Best-selling author Rabbi Jonathan Cahn reveals Christ's real birthday

by Vanessa Garcia Rodriguez, |

HOUSTON, Texas (Christian Examiner) -- Jonathan Cahn the Messianic Jewish Rabbi best known for his best selling books "The Harbinger" (2012) and "The Mystery of the Shemitah," (2014) has now released a documentary film called The Mishkan Clue" -- a quest to solve the mystery of the date of Christ's birth.

In "The Mishkan Clue," Cahn rules out the traditional season for celebrating the occasion and makes a case for why knowing the actual date matters, focusing on the biblical passage that "shepherds were in their fields watching," as key to identifying when Christ actually was born.

Cahn considers a variety of material circumstances to pinpoint a time for Jesus to have been born, but ultimately decides a springtime delivery is the best fit with the details of the account beacuse it is Israel's "lambing season."

"Only in the lambing season do shepherds watch their flocks by night," Cahn says. In late March and and early April the shepherds would watch for lambs being born in the fields, he explains. "So here they are, out looking for lambs to be born and who do they find? The Lamb of God."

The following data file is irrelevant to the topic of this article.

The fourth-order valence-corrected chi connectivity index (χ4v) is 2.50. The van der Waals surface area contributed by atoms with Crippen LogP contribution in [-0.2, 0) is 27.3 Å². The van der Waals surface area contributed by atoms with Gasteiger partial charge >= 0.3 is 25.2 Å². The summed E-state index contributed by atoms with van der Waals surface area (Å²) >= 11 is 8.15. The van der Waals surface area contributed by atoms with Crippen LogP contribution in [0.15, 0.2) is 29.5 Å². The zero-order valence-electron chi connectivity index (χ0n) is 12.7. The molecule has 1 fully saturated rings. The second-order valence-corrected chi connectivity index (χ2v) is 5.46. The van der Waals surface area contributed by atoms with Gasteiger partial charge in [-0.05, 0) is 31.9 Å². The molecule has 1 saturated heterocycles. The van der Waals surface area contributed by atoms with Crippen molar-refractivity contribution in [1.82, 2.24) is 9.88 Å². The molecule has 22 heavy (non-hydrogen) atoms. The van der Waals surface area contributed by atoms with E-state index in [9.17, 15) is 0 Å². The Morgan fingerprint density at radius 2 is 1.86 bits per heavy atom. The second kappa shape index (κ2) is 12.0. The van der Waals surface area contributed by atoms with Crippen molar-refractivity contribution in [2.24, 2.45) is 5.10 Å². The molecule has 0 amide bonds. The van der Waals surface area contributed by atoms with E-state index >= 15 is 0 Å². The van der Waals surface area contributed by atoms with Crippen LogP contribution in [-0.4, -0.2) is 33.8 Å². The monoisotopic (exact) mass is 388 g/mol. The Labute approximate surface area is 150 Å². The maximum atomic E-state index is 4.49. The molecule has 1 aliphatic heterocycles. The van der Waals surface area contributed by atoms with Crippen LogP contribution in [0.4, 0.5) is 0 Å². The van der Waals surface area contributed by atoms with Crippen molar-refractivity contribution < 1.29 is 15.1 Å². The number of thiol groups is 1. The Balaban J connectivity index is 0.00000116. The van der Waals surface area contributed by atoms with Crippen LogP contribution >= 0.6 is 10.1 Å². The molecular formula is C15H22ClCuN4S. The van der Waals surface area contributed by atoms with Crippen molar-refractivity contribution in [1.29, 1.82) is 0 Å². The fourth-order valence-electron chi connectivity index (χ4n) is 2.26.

Leo Hohmann outlines Cahn's arguments in a post on WND Diversions, focusing on how Jewish observances coincide with key moments in the life of Christ:

-- Passover lines up with Jesus' death.

-- He rose on the Feast of First Fruits, and created the Church with the sending of his Holy Spirit on Shavuot or Pentecost.

-- The Feast of Trumpets or Rosh Hashanah foretells the Messiah's second coming.

So looking for a Jewish holiday in the spring that would fit with the Messiah's birth, Cahn settles on Nisan 1, because it sympolizes a new beginning.

Most scholars agree that the present tradition of celebrating Jesus' birth in December dates back to Emperor Constantine and his desire to coopt the Roman holiday of Saturnalia, a pagan celebration that includes a sacrifice to Saturn, a public banquet, gifts and a carnival-like atmosphere.

But Cahn's point is not political or religious or even academic, but relational.

He emphasizes that Christmas is a time to celebrate "God joining Himself to your life."

"Your life was meant to be like this tabernacle, filled with the glory of God. In that place is the fullness of your healing, in that place comes your emotional healing, your joy, your shalom, your destiny."

In other words, Jesus is the reason for the season.